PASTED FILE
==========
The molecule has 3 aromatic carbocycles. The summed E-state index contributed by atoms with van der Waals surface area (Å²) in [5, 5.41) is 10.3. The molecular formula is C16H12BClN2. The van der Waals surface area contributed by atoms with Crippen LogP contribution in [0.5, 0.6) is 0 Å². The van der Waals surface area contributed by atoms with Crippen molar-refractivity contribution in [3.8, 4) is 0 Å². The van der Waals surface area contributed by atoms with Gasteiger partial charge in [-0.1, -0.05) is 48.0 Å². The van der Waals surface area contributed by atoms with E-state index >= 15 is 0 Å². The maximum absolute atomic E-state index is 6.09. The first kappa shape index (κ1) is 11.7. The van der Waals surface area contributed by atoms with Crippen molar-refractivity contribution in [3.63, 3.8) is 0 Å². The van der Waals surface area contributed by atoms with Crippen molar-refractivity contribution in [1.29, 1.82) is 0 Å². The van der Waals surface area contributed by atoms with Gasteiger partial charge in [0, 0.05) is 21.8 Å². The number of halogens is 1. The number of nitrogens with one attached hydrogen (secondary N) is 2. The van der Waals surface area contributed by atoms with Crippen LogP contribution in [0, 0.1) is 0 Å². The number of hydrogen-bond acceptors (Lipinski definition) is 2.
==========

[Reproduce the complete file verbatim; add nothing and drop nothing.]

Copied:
The molecule has 3 aromatic carbocycles. The summed E-state index contributed by atoms with van der Waals surface area (Å²) in [5, 5.41) is 10.3. The molecular formula is C16H12BClN2. The van der Waals surface area contributed by atoms with Crippen LogP contribution in [0.5, 0.6) is 0 Å². The van der Waals surface area contributed by atoms with Crippen molar-refractivity contribution in [3.8, 4) is 0 Å². The van der Waals surface area contributed by atoms with Gasteiger partial charge in [-0.1, -0.05) is 48.0 Å². The van der Waals surface area contributed by atoms with E-state index >= 15 is 0 Å². The maximum absolute atomic E-state index is 6.09. The first kappa shape index (κ1) is 11.7. The van der Waals surface area contributed by atoms with Crippen molar-refractivity contribution in [3.63, 3.8) is 0 Å². The van der Waals surface area contributed by atoms with Crippen molar-refractivity contribution in [1.29, 1.82) is 0 Å². The van der Waals surface area contributed by atoms with Gasteiger partial charge in [0, 0.05) is 21.8 Å². The number of halogens is 1. The number of nitrogens with one attached hydrogen (secondary N) is 2. The van der Waals surface area contributed by atoms with Crippen LogP contribution in [0, 0.1) is 0 Å². The number of hydrogen-bond acceptors (Lipinski definition) is 2.